Posted by Don Bell Law

When Do You Need to Amend Your Tax Return?

When Do You Need to Amend Your Tax Return?

When Do You Need to Amend Your Tax Return?

Filing an amended tax is a nightmare for many people. You have tried your best to be diligent with the preparation. You spend sleepless nights to ensure you ticked every box and applied all necessary deductions. You did everything you thought should be done. Weeks and months go by, and you made that dreaded discovery – a vital tax document you did not include. You were paralyzed with fear as the worst scenario, and penalties from your Uncle Sam starts playing in your head.

This situation is where filing an amended tax return comes in. 

What is an Amended Tax Return?

You file an amended tax return (an official IRS document) after discovering new information on your tax that could affect your filing. It is a provision the IRS made for taxpayers to make an amendment officially to a tax filed already.

As soon as you notice an error on a previous year's tax return, it is essential to file an amended tax return. Fortunately, you do not need to file an amended tax return for every error.

Here are common cases alongside what you need to do. 

  1. You Just Have to Know of a Deduction You Qualify For 

People save on tax via tax deductions, which could save people hundreds of dollars, provided you qualify. As a result, not claiming them is an error you do not want to commit. Going through the standard deduction route is a way to ensure you claim them. As a result, file an amended tax return if you knew about a deduction you did not claim.

  1. You Had an Error In Calculating Your Income 

Humans are prone to mistakes, which is not a big deal. There could be simple math mistakes, for example, in estimating your itemized deductions and tallying your income. This mistake does not need an amended tax return as Uncle Sam is generous enough to amend simple math errors. They will correct and inform you of any adjustments made.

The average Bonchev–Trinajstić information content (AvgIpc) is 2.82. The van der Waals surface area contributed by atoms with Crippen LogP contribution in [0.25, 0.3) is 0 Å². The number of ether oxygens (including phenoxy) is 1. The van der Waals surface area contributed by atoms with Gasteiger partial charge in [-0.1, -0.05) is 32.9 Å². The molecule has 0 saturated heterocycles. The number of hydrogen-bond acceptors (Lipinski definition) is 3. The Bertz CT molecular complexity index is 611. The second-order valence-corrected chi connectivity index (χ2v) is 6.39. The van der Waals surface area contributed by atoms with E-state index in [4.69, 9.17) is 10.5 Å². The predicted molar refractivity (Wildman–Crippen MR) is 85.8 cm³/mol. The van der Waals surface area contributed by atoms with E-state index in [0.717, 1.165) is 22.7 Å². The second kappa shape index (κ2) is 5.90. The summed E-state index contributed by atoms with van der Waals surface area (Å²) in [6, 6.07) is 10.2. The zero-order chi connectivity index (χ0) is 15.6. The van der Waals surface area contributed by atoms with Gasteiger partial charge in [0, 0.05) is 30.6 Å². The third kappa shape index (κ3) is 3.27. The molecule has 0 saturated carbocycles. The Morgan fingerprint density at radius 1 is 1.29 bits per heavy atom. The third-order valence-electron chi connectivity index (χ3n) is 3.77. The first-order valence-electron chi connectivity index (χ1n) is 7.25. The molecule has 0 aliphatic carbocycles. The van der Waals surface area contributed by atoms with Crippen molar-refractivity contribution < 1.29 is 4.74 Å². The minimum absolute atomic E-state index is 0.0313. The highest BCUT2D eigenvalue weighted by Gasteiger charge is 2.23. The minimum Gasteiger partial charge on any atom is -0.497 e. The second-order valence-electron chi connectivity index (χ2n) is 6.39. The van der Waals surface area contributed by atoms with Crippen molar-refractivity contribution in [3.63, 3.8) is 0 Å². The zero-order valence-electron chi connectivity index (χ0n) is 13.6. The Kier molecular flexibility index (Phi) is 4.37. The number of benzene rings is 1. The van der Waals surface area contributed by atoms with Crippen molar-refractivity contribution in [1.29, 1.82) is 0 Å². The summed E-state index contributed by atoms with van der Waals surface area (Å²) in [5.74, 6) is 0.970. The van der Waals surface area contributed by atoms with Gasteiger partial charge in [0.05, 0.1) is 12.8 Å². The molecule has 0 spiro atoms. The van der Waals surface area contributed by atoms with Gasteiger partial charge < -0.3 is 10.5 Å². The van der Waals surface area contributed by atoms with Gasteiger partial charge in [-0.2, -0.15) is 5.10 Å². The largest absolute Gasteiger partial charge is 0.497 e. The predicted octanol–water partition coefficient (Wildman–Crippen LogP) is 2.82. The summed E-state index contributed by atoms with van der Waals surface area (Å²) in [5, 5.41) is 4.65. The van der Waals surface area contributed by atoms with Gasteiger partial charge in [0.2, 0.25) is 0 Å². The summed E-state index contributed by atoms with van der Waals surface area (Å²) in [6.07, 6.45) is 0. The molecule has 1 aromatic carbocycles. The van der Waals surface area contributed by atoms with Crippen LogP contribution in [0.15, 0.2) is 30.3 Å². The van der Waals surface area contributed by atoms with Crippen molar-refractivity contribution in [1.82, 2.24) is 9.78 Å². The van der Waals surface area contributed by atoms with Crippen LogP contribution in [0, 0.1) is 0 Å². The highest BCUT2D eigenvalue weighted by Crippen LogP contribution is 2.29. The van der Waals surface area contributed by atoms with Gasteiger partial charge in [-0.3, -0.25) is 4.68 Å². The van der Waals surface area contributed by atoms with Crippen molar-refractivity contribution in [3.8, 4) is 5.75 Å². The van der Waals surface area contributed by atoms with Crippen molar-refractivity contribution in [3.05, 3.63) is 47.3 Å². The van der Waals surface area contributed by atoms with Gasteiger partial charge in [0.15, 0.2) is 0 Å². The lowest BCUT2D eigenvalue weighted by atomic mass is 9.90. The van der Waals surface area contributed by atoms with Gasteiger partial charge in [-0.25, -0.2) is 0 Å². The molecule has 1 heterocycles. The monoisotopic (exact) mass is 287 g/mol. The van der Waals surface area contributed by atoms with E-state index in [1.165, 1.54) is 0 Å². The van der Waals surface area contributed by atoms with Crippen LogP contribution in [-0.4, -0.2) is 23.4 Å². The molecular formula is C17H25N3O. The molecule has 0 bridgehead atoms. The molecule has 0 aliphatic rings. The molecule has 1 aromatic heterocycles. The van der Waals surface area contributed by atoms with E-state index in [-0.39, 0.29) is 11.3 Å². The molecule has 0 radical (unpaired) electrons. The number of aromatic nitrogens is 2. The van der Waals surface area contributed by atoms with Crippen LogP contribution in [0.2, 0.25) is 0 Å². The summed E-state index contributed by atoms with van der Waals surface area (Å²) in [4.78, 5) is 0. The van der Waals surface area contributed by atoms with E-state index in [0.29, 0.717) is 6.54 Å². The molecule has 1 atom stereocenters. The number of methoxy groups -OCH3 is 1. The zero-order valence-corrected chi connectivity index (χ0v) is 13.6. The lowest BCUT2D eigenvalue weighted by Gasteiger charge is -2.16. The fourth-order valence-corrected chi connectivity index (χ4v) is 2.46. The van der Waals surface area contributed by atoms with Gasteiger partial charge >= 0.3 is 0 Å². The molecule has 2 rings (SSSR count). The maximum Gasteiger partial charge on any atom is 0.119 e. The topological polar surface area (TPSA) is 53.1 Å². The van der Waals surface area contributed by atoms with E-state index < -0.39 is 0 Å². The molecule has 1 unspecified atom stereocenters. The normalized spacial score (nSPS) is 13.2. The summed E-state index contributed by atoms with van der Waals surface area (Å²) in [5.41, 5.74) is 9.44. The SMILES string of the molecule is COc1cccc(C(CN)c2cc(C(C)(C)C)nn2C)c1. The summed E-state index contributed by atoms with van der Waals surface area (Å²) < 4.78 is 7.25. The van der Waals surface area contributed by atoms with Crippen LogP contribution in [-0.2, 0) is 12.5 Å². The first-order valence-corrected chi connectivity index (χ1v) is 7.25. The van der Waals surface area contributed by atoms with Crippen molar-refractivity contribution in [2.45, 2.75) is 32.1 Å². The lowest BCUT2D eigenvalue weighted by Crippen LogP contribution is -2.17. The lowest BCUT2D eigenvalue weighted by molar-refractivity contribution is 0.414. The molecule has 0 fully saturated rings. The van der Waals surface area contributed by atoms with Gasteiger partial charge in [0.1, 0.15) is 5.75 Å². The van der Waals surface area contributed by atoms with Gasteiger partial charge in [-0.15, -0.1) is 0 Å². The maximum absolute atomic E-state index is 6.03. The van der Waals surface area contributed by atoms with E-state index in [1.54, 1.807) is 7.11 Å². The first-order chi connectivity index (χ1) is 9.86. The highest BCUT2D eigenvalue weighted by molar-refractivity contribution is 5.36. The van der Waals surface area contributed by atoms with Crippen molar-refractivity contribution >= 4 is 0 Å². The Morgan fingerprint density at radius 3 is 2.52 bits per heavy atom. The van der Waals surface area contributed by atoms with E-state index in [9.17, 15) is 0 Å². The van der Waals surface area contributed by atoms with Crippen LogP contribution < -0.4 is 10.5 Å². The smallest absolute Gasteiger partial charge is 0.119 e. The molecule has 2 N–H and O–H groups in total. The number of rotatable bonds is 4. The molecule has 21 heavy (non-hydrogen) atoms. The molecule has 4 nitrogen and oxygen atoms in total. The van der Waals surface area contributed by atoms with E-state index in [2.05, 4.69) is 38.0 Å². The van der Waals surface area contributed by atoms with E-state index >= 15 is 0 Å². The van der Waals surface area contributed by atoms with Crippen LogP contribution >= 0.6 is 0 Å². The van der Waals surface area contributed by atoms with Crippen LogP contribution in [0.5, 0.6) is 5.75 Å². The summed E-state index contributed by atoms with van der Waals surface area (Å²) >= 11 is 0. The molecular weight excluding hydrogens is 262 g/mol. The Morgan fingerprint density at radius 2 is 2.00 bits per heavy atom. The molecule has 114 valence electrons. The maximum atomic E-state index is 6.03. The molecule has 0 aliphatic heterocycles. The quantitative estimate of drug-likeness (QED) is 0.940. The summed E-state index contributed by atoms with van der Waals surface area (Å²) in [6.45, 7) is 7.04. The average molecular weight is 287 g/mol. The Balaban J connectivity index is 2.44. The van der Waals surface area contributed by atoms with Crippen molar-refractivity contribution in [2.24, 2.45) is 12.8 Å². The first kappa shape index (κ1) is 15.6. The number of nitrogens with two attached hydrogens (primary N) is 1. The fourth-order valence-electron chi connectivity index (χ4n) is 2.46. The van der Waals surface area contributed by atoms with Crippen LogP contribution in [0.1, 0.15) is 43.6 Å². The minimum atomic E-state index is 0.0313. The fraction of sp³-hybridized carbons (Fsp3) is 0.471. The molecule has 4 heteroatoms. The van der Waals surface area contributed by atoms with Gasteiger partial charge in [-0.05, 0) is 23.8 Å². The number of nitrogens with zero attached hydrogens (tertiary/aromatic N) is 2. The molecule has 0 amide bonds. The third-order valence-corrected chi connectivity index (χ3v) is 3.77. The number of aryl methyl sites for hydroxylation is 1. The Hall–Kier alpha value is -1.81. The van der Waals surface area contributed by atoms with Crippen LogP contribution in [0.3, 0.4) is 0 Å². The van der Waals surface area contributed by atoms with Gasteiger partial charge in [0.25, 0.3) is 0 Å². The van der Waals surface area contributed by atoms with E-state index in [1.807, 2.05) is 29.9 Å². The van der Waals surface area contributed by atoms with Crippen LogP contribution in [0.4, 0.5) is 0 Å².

1. Another Income Document Came After Completing Your Tax Return 

Your income amount is a principal factor in determining your tax liability. A slight adjustment in your income could send you to another tax bracket. With this, be sure to file another tax return immediately after filing the prior one you filed, prior. If not, Uncle Sam could later discover that you didn’t do so, and they could interpret this as tax fraud.

  1. You Missed a Vital Document in Your Return

There are cases you might miss attaching an essential document to your return. This does not call for an amendment. As long as the document is vital to your tax return, the IRS will reach out and request such a document.

  1. Someone Claimed You as a Dependent, and You Didn't Know.

You might file early in a bid to get the tax issue off the way and move on with life. You might claim a personal exemption to discover that you were claimed as a dependent by your parents. This case calls for filing an amended tax return. There are, however, two ways to rectify this:

  • You send in an amendment indicating that you can be claimed as a dependent

  • Your parent will file an amendment to remove you as a dependent


How Long Do You have to File an Amended Tax Return 

Luckily, anyone can file an amended tax return at any time of the year. There is a 30 years bracket from the time of the processing of your tax return. You, however, need to file within three years if you are expecting a tax refund with the amended refund

While you can amend your taxes after three years, it cancels your eligibility for an updated refund. In the same way, there is a 3-year statute of limitations on tax audits. It becomes bookkeeping with the IRS at this point.

Amended Tax Return and Audit Risk

It is essential to have in mind that submitting an amended tax return will not, in any way, subject you to a tax audit. Submitting an amended tax return only admits you have an error, not a deliberate intent to defraud that could trigger an audit.



Don Bell Law
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